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In the GCM, all dynamic and thermodynamic processes and the radiative and mass exchanges that have been treated in Chapters 2 to 7 are modelled using five basic sets of equations. The basic equations describing the atmosphere are:

1 The three dimensional equations of motion (i.e. conservation of momentum; see Chapter 6A,B).

2 The equation of continuity (i.e. conservation of mass or the hydrodynamic equation, p. 118).

3 The equation of continuity for atmospheric water vapour (i.e. conservation of water vapour; see Chapter 4).

4 The equation of energy conservation (i.e. the ther-modynamic equation derived from the first law of thermodynamics, see Chapter 7C).

5 The equation of state for the atmosphere (p. 22).

6 In addition, conservation equations for other atmospheric constituents such as sulphur aerosols may be applied in more complex models.

Model simulations of present-day and future climate conditions involve iterating the model equations for perhaps tens to hundreds of years of simulated time depending on the question at hand. In order to solve these coupled equations, additional processes such as radiative transfer through the atmosphere with diurnal and seasonal cycles, surface friction and energy transfers and cloud formation and precipitation processes must be accounted for. These are coupled in the manner shown schematically in Figure 8.1. Beginning with a set of initial atmospheric conditions usually derived from observations, the equations are integrated forward in time repeatedly using time steps of several minutes to tens of minutes at a large number of grid points over the earth and at many levels vertically in the atmosphere; typically ten to twenty levels in the vertical is common. The horizontal grid is usually of the order of several degrees' latitude by several degrees' longitude near the equator. Another, computationally faster, approach is to represent the horizontal fields by a series of two-dimensional sine and cosine functions (a spectral model). A truncation level describes the number of two-dimensional waves that are included. The truncation procedure may be rhomboidal (R) or triangular (7); R15 (or 721) corresponds approximately to a 5° grid spacing, R30 (742) to a 2.5° grid, and 7102 to a 1° grid.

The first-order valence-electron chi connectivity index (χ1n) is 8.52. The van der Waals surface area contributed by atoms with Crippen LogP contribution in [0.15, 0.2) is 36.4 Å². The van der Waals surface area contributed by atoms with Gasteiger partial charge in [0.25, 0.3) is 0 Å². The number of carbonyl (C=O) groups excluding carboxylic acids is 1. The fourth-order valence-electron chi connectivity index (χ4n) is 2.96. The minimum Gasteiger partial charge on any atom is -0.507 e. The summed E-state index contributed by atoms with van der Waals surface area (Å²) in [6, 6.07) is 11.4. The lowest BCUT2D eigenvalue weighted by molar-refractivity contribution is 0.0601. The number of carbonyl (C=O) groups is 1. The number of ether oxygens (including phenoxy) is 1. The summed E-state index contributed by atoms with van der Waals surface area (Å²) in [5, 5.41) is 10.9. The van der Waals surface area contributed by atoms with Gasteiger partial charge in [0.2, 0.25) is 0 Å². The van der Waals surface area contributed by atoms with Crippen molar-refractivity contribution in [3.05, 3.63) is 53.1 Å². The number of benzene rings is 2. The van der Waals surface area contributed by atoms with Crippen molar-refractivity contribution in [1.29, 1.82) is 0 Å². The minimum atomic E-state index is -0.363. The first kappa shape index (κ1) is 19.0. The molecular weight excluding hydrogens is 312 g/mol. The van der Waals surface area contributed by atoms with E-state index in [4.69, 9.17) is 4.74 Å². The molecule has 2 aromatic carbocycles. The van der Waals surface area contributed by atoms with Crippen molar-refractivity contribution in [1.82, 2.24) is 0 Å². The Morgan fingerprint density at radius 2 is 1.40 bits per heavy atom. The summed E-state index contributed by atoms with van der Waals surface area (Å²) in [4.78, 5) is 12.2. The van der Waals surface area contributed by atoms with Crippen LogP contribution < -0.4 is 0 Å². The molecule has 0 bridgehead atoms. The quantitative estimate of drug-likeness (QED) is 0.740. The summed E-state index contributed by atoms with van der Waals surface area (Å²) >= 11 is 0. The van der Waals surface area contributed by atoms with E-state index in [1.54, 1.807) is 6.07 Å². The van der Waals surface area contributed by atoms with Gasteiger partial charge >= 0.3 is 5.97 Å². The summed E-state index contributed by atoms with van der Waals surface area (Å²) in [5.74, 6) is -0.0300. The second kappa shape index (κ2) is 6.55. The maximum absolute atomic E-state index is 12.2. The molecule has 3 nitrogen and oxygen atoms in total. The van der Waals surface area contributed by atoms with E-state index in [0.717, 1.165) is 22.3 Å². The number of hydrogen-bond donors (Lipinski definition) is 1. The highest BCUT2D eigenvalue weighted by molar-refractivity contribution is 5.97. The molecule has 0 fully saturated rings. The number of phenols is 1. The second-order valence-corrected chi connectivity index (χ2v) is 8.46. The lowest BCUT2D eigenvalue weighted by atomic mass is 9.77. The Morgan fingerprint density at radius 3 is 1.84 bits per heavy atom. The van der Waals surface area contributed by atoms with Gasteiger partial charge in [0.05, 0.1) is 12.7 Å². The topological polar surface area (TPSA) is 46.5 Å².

Realistic coastlines and mountains as well as essential elements of the surface vegetation (albedo, roughness) and soil (moisture content) are typically incorporated into the GCM. These are smoothed to be representative of the average state of an entire grid cell and therefore much regional detail is lost. Sea-ice extent and sea-surface temperatures have often been specified by a climatological average for each month in the past. However, in recognition that the climate system is quite interactive, the newest generation of models includes some representation of an ocean which can react to changes in the atmosphere above. Ocean models (Figure 8.2) include a so-called swamp ocean where sea-surface temperatures are calculated through an energy budget and no annual cycle is possible; a slab or mixed-layer ocean, where storage and release of energy can take place seasonally, and the most complex dynamic ocean models, which solve appropriate equations for the ocean circulation and thermodynamic state similar to 1-5 above and which are coupled to atmospheric models. Such coupled models are referred to as atmosphere-ocean general circulation models (AOGCMs). When the global ocean is considered, seasonal freezing/ melting and the effects of sea ice on energy exchanges and salinity must also be modelled. Therefore, dynamic sea-ice models, which actively calculate the thickness and extent of ice, are now replacing the specification of climatological sea ice. Because of the century-long timescale of deep ocean circulations, the use of a dynamic ocean model requires large amounts of simulation time for the different model components to equilibrate which greatly increases the cost of running these models.

Because coupled AOGCMs are used in long-term (century or millennium scale) simulations, an important

Figure 8.1 Schematic diagram of the interactions among physical processes in a general circulation model.

Source: From Druyan et al. (1975), by permission of the American Meteorological Society.

Figure 8.1 Schematic diagram of the interactions among physical processes in a general circulation model.

Source: From Druyan et al. (1975), by permission of the American Meteorological Society.

Swamp

Coupled model hierarchy

Coupled model hierarchy

SST from surface energy balance B Atmospheric GCM

SST from surface energy balance B Atmospheric GCM

Mixed layer (slab)